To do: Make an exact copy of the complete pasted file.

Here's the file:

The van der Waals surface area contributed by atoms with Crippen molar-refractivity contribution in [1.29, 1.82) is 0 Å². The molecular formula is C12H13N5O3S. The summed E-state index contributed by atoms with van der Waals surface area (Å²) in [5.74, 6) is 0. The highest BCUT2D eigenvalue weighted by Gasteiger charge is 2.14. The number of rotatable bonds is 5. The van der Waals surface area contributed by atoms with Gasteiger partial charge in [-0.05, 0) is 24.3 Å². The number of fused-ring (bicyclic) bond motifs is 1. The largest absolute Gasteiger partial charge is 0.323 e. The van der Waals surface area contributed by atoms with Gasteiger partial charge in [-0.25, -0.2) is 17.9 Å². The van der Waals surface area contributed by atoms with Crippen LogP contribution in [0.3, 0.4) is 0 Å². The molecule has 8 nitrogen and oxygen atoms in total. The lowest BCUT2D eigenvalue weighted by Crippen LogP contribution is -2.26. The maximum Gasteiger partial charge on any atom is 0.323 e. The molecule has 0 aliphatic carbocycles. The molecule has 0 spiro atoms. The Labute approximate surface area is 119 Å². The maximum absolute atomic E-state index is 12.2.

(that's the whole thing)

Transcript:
The van der Waals surface area contributed by atoms with Crippen molar-refractivity contribution in [1.29, 1.82) is 0 Å². The molecular formula is C12H13N5O3S. The summed E-state index contributed by atoms with van der Waals surface area (Å²) in [5.74, 6) is 0. The highest BCUT2D eigenvalue weighted by Gasteiger charge is 2.14. The number of rotatable bonds is 5. The van der Waals surface area contributed by atoms with Gasteiger partial charge in [-0.05, 0) is 24.3 Å². The number of fused-ring (bicyclic) bond motifs is 1. The largest absolute Gasteiger partial charge is 0.323 e. The van der Waals surface area contributed by atoms with Gasteiger partial charge in [-0.25, -0.2) is 17.9 Å². The van der Waals surface area contributed by atoms with Crippen LogP contribution in [0.3, 0.4) is 0 Å². The molecule has 8 nitrogen and oxygen atoms in total. The lowest BCUT2D eigenvalue weighted by Crippen LogP contribution is -2.26. The maximum Gasteiger partial charge on any atom is 0.323 e. The molecule has 0 aliphatic carbocycles. The molecule has 0 spiro atoms. The Labute approximate surface area is 119 Å². The maximum absolute atomic E-state index is 12.2.